By God I never thought I would have wanted to hear Stairway To bloody Heaven again.  But you know what that song is amazing and I appreciate it in a way I never thought I would have.  And Robert Plant and Led Zeppelin are absa-freakin'-fantastic anyway. To this day, the band ranks among the musical elite.  No one can touch them.

Tuesday, January 29, 2013

Fringe S1 Ep3: The Ghost Network

"Agent Dunham if I'm not always completely transparent with you there's a reason.  This little task force that you and I call our day job now, it sometimes requires, shall we say, bureaucratic maneuvering to keep it alive and free from political meddling, which means sometimes I don't tell you everything for your own protection. ... When you're ready, 'til then I suppose you'll need to trust me." 

-Phillip Broyles, Homeland security agent and senior-agent-in-charge of the Fringe Division-

The Fringe Division enters the latest installment of Fringe once again in fairly conventional territory, like The Same Old Story.  The series appears to be attempting to establish a pattern or at least a groove for its cast and writers as it plunges into the murky world of fringe science by interpreting X-Files-like ideas or conventions into its own stylish Fringe formula.  That is the impression in yet another visually stimulating exercise on a series still getting its footing but looking that much more self-assured with each passing entry despite the less than original plot lines.  We're still not there yet, but Fringe is a solid escape.

The Fringe team comes across a bus of victims frozen in amber resulting from a silicone-based aerosol gas.  The dastardly event is the work of a man named Matthew Ziegler.  The very moment Ziegler pulls out a gas mask and places it over his head viewers are immediately unnerved.  This is a terrifically unsettling image in a post-911 world.  It's another disturbing Prologue with an act of seeming terrorism as its epic opener.  Additionally, the exterior shots and genuine location shots really open up Fringe.  It gives the series an intense cinematic look. These massive event moments open each episode of Fringe and Fringe, Season One, Episode 3, The Ghost Network continues to secure that approach.  There's no shortage of talent on the technical side of Fringe.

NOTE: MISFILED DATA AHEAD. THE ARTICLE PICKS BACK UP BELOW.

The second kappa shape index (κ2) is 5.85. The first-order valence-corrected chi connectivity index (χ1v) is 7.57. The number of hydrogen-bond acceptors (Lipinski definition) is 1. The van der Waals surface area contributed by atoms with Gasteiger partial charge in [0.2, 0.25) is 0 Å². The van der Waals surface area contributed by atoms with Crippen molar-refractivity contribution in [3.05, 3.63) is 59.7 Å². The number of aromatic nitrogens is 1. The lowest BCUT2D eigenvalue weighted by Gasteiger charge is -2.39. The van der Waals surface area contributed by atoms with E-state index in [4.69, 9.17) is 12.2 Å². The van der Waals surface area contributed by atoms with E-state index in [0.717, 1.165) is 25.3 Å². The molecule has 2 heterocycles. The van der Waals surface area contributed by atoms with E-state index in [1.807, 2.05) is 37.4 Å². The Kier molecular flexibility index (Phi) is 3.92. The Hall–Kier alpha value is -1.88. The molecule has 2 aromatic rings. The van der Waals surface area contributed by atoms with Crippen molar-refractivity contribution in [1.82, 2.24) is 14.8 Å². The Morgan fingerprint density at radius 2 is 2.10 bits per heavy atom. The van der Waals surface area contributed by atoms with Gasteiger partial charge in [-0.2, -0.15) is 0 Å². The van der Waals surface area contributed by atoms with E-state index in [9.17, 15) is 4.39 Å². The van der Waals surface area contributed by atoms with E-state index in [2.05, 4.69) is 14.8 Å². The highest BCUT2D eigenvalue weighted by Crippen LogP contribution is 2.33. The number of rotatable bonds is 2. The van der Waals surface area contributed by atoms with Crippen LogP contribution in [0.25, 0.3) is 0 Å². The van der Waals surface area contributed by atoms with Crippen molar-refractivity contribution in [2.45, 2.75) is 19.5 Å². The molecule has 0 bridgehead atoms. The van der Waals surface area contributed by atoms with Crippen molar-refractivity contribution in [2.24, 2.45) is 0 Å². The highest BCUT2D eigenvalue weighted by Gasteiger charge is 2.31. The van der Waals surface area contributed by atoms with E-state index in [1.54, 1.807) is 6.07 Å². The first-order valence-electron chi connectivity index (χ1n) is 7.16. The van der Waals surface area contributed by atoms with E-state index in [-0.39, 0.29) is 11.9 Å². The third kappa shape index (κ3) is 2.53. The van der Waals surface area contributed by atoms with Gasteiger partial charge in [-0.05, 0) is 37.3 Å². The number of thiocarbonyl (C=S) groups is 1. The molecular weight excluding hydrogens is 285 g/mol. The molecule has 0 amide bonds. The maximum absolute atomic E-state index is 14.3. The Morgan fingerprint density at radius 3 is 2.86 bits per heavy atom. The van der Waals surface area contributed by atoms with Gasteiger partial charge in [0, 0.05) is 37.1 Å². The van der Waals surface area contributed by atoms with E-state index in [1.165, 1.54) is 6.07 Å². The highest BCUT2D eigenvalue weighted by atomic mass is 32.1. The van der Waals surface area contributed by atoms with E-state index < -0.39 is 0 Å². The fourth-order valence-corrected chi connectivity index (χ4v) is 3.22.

A former test subject of Walter Bishop, the troubled but sympathetic Roy McComb, acts as a human receiver psychically experiencing events before they happen including foresight of the plane event from Hamburg to Boston in the series Pilot entry through a kind of secure human telecommunications network.  McComb sketches out his disturbed visions opening the episode in a Catholic confessional desperate for understanding and answers to his personal crisis.

Agent John Scott is honored and buried in a memorial service.  His mother glares at Agent Olivia Dunham from across the burial site.  Olivia is uncomfortable honoring a man that not only betrayed her but his country.  This is the character of Olivia Dunham.

Walter and Peter share a little time at a diner where Walter is over the moon about blueberry pancakes.  Gosh, I love them too.  More is hinted to Peter's past as he speaks firmly with a man at the bar who had been taking pictures of him.  Peter takes the camera memory card from the unknown man that tells Peter he was supposed to "check in."

Examination by the FBI's Fringe Division of an on-board bus camera reveals to exceptional investigator Dunham that a back pack is missing. Images reveal a woman on the bus did indeed possess a back pack that is now missing as denoted by the video.  It is determined she was an undercover DEA Agent named Evelina Mendoza.  Broyles and Dunham meet with DEA Agent Grant Davidson who tells them that Mendoza had stumbled upon a connection to The Pattern.  Davidson identifies her body at the morgue with oversight by Dunham and in a moment alone appears to be stroking or holding her hand but is obscured by his back.  The suggestion that he may have been intimate with her is seen in Dunham's face and she is sympathetic to his potential pain.

At the Harvard lab, Walter determines the silicone-based aerosol solidifies when contacting nitrogen in the air.  The chemicals can be traced back to Massive Dynamic.

Later, Charlie Francis and Olivia check out Roy's apartment where they find gruesome images of Pattern events, a model mock-up of Flight 627 and other disturbing drawings.

Roy is interrogated.  He receives images and must recreate them through detailed, dynamic drawings.  It began roughly nine months ago about the time the FBI became aware of The (mysterious) Pattern.

An MRI is performed on Roy and he nearly dies.  The magnets of the equipment essentially begin pulling Roy apart.  Roy has metal in his blood.  It turns out Roy was a former test subject of Walter.  Walter once handled an experiment for the US military injecting people with an organo-iridium compound in an effort to send messages directly to the brain. The compound would act as a receiver for messages over a covert radio frequency dubbed the Ghost Network.  Roy is receiving messages from individuals who have discovered the network, but those messages are being deposited into Roy's sensory cortex thus he feels and sees them.  But they need to be deposited into his auditory cortex in order for Roy to hear them.  Where's the Observer? The clever planting of the Observer serves as evidence regarding a thoughtful plan for Fringe.